Cocktails and tapas by the book

16:00, Oct 05 2012
Library bar
Books strewn everywhere, Library bar on Courtenay Place is a bibliophile's dream.


Upstairs, 53 Courtenay Place

Ph: 382 8593 

Fully licensed

Open 7 nights

Price range of savoury dishes: $6-$19
Food: 4/5
Service: 2/5
Ambience: 5/5
Mixology: 5/5
Cost: $99 for two (excluding drinks)

As Anthony Powell famously wrote, books do furnish a room.


And very cheaply too, I might add. Since the modern world is awash with unread, unreadable books, they can now be bought at church fairs practically by the tonne.

Little wonder then, that some bright spark has put them to good use as construction material: at The Library, row upon row of books prop up the maze of rooms that comprises Courtenay Place's coolest bar.

So cool that on some weekend nights punters are prepared to join a queue out the door for 30 minutes just to get in.

Thanks to its solid lining of tomes, The Library's roomy main bar effortlessly captures the atmosphere of an English country house, all the more because in shape it very nearly forms the ideal double cube of Georgian architecture.

As in the chambers of some bibliomaniacal professor, there are stacks of books everywhere. Beneath the bar and in obscure corners, works of pulp fiction have been tossed into untidy piles, their covers warping and bending nicely in anticipation of their future use as fire starters - a fitting end, given that they were a waste of forest products to begin with.

Having come ahead of my pack, I let them know about the 7.30pm table booking for Eva and settled into a stool at the bar for a cocktail.

The week previously I'd chanced upon The Library's two-for-one cocktail deal, so I was already acquainted with their list. However, pleasant though my peach mule had been, I wasn't now in the mood for something girly.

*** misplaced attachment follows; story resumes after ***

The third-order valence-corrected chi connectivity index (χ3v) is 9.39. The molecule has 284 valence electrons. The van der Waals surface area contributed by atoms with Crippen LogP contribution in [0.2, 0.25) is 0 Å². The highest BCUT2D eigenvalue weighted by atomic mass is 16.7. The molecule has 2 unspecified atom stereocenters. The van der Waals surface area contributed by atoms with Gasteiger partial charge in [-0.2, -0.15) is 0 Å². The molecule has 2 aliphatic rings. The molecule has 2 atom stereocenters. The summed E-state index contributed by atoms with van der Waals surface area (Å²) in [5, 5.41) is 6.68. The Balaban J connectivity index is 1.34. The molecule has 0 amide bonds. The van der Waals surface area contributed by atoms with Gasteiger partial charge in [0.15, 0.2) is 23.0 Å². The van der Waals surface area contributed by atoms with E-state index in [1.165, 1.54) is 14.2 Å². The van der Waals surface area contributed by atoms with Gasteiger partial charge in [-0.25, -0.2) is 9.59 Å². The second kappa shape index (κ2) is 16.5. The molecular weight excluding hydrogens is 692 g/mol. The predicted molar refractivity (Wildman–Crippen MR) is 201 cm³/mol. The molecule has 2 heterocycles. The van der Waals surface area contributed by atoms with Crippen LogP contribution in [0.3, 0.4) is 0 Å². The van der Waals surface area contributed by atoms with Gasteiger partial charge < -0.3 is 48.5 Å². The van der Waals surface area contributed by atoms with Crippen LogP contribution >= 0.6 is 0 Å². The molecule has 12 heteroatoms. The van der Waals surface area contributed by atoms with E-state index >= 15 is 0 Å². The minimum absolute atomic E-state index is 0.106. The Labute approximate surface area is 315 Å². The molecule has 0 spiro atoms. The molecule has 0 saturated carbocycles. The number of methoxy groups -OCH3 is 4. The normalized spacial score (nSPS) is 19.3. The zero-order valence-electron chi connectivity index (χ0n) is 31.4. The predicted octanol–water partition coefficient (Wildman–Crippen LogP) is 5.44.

Challenged to come up with a masculine whiskey-based cocktail (something missing from their list), the bartender muddled some cucumber and mixed in some lemon, which had the curious effect of accentuating the smokiness of the single malt. The creation, I was told, had yet to be named.

But enough experimentation: time to examine my mixologist's knowledge of the classics.  I'm not sure what he might have made of my friend's intention to drink Freddy Fudpuckers ("Freddy Pudfocker? That's a bit before my time") but he certainly understood (indeed approved of) my request for a Negroni: one part gin, one part vermouth, one part Campari, over ice. After all, wasn't James Bond known to drink these when he wasn't having a martini?

When Eva arrived, it appeared the staff had not set aside couches in one of the side rooms for eight people, as she had been promised when she had phoned to make a booking three days previously.

First we were given a booth, which wasn't big enough, and which left me standing awkwardly at the end.

Then we were reassigned part of a banquette. Just as we were squeezing ourselves in, the couple next to us conveniently upped and left, much to everyone's relief. Sorted.

While the Library clearly isn't a restaurant as such, it has a 27-strong tapas menu extending well beyond deep-fried bar snacks.

Manuka-smoked salmon was neatly laid out in wafer-thin slices, enough to line a small platter, with caper berries and mayonnaise subtly spiked with horseradish.

Chicken liver pate was topped with port wine jelly, as current fashion dictates, its richness offset with pickled onions and salty little cornichons (French gherkins).

Library fries were merely OK, but parmesan and herb pastry straws were hot from the oven - big, chunky and tasty.

Served with slices of good sourdough, French farmers terrine was suitably dense and porky. Curious to know what else might be in it, I scanned the shelves above for Jane Grigson's classic, Charcuterie and French Pork Cookery (London: Michael Joseph, 1967).


Chocolate truffle tart

Perhaps because many cocktails sit comfortably with the sweetness of desserts, The Library's menu begins with a section headed "Sweet". All the old faves were here - creme brulee, warm chocolate fondant, sticky date pudding - and all were to our satisfaction. But the standout was chocolate truffle tart, with its creative rearrangement of several famously complementary accompaniments: raspberry sorbet, kirsch pannacotta and dark cherry compote.

The Dominion Post